A practical method for obtaining the facial biotype is through the calculation of the VERT, which is carried out using cephalometric measurements thus obtaining an average by which the facial biotype is determined.2

The role of dentoalveolar compensation in the development of a normal occlusion has been described at length.5–8 Similarly, there is adaptation in the changes that occur in the maxillo-mandibular relationship during the growth.9–11 This is known as a dentoalveolar compensation mechanism.12,13

The aim of this study was to compare the lower incisor inclination in each one of the facial biotypes in patients whose sagittal maxillo-mandibular relationship is class I as assessed through Ricketts analysis


For the present study, cephalograms were selected using the following criteria:

Inclusion: lateral head films of patients of 14 years of age or more for women and 16 years or more for men, who were about to begin Orthodontic treatment. The cephalograms were obtained with the Orthoceph OC200 D® apparatus in the area of Radiology of the Department of Post-Graduate Studies and Research of the Faculty of Odontology of the National Autonomous University of Mexico.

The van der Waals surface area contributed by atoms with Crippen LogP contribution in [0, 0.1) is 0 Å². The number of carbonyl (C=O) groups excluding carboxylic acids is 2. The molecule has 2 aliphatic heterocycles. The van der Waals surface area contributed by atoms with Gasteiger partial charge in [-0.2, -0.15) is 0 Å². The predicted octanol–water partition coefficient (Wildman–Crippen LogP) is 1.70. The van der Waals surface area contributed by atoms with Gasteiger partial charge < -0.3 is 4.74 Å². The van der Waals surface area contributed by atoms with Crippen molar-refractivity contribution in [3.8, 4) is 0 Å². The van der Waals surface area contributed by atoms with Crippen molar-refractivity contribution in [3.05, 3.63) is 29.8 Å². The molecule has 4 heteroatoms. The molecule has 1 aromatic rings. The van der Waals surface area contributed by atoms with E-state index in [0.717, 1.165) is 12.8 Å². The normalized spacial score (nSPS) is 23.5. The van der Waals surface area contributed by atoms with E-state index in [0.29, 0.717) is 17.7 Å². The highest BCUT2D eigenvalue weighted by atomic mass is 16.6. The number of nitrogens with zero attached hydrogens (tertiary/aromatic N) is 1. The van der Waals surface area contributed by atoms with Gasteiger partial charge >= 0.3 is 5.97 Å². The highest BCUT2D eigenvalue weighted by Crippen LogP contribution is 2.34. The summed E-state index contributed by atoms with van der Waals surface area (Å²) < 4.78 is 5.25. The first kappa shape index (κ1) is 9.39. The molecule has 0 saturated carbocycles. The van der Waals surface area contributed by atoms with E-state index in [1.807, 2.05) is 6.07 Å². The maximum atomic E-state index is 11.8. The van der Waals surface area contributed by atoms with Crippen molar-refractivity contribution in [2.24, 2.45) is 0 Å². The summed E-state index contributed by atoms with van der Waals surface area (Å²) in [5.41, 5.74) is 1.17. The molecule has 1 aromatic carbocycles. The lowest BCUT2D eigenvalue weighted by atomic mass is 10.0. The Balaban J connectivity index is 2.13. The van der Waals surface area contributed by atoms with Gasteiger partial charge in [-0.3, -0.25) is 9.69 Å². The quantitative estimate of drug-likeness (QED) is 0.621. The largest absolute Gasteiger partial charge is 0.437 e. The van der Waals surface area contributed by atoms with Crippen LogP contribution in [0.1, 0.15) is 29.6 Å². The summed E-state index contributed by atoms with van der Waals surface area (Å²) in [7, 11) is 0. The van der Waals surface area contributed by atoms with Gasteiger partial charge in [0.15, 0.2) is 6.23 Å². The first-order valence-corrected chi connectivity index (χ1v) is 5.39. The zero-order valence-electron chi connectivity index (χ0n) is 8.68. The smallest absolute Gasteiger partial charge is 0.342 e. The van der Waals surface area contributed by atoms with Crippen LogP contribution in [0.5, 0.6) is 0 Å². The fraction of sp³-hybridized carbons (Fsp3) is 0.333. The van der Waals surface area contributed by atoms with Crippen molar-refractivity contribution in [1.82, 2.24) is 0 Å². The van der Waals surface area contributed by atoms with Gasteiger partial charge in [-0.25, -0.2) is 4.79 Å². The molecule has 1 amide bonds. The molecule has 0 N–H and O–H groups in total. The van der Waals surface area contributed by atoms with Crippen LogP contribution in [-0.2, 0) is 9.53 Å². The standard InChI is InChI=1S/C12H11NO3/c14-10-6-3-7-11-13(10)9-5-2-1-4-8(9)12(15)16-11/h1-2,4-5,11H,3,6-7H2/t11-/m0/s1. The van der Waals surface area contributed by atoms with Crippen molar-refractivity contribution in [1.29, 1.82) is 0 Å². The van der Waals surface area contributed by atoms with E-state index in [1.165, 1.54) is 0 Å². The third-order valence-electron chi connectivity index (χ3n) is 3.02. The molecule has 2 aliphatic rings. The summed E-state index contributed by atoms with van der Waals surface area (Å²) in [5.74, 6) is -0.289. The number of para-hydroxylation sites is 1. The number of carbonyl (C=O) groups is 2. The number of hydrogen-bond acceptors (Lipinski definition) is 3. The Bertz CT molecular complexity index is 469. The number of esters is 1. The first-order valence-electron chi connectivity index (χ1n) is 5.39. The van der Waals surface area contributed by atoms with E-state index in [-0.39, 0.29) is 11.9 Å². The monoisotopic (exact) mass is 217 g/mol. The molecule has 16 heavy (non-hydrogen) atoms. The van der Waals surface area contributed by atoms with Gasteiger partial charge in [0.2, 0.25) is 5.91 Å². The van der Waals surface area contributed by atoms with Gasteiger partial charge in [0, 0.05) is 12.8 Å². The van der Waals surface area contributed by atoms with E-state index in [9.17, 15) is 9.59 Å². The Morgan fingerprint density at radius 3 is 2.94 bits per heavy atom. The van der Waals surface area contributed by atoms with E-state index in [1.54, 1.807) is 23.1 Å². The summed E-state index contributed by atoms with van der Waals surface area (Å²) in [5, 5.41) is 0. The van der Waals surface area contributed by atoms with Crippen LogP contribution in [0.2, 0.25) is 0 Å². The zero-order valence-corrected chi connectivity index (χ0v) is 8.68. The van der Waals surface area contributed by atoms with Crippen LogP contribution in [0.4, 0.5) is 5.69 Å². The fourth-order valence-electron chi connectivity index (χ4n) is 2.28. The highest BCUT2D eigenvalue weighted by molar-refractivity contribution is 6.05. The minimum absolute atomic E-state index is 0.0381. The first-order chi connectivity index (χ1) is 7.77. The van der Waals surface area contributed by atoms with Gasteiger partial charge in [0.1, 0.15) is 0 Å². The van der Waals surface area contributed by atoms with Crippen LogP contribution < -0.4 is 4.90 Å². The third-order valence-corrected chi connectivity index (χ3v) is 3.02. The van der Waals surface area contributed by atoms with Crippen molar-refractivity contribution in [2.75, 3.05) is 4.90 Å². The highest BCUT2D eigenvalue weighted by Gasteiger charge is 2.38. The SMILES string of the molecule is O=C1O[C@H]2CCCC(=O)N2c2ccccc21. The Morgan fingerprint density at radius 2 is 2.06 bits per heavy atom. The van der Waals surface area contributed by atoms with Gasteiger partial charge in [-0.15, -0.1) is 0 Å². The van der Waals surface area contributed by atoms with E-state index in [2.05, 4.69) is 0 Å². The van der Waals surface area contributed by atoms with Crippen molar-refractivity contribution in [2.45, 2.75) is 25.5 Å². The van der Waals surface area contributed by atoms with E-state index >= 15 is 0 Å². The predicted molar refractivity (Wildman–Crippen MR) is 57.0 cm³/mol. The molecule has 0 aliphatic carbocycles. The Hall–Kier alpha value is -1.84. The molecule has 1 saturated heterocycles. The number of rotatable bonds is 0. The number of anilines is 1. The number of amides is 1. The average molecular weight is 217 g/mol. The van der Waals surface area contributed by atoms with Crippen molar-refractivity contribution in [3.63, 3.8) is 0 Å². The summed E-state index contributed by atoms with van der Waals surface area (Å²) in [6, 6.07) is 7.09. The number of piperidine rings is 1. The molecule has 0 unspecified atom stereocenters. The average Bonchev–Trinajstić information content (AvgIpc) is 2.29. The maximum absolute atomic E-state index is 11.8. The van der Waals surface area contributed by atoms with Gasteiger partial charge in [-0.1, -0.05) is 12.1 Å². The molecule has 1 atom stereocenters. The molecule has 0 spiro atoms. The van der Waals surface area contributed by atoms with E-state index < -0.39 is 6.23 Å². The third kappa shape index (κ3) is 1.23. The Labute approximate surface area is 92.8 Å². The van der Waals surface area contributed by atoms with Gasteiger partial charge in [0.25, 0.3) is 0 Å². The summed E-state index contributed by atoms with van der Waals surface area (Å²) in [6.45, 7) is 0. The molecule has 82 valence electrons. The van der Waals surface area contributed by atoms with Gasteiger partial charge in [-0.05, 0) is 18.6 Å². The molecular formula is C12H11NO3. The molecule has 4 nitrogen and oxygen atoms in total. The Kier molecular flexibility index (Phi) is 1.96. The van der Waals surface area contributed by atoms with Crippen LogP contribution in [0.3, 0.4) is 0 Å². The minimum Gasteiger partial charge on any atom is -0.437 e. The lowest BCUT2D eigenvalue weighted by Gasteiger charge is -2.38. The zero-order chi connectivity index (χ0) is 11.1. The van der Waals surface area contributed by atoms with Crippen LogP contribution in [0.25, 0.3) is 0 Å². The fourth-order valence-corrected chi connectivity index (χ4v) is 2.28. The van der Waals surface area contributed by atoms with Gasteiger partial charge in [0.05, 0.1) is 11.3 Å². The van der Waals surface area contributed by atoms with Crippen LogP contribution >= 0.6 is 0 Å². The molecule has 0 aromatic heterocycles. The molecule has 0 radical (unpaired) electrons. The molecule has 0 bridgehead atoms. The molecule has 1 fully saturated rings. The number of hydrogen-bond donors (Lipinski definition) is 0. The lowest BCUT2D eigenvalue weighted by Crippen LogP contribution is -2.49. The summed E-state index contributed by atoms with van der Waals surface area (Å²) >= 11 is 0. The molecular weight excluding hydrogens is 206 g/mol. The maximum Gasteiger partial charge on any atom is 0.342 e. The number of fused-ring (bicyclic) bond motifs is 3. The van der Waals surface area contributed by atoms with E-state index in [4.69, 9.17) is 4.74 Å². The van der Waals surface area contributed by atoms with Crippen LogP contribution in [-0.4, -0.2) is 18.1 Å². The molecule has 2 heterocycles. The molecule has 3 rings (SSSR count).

Exclusion: lateral head films which were not clearly visible to the researcher or those with poor mechanical handling; radiographs that did not have a good anatomical image quality or those that showed restorations of more than three quarters of the lower incisor. The x-rays were taken by standard methods and the linear and angular cephalometric measurements were performed by the same operator manually as described above. Afterwards, the Ricketts VERT was analyzed and the subjects were classified according to the resulting facial biotype (Table I).

Table I.

Classification of facial biotype according to VERT.

Severe dolichofacial  –2 
Dolichofacial  –1 
Soft dolichofacial  –0.5 
Brachifacial  +0.5 
Severe brachifacial  +1 

Source: Gregoret Jorge, Ortodoncia y Cirugía ortognática. Diagnóstico y planificación.

The lower incisor inclination was analyzed with the method used in the Ricketts cephalometry.


Prior authorization by the head of the Orthodontics Department, we proceeded to analyze 313 files of treatments initiated between August 2011 and June 2013. One hundred lateral head films were selected, which turned out to be skeletal class I according to Ricketts’ cephalometric tracing.

To determine sample size the following formula was used (Figure 1):3

Figure 1.

Formula for calculating sample size.

Source: Hernández-Sayago E. Lower incisor position in different malocclusions and facial patterns. Med Oral Patol Oral Cir Bucal.


According to this formula, with a population of 1,768 patients, it was determined that a standard error of 5 per cent requires a sample size of 96 patients.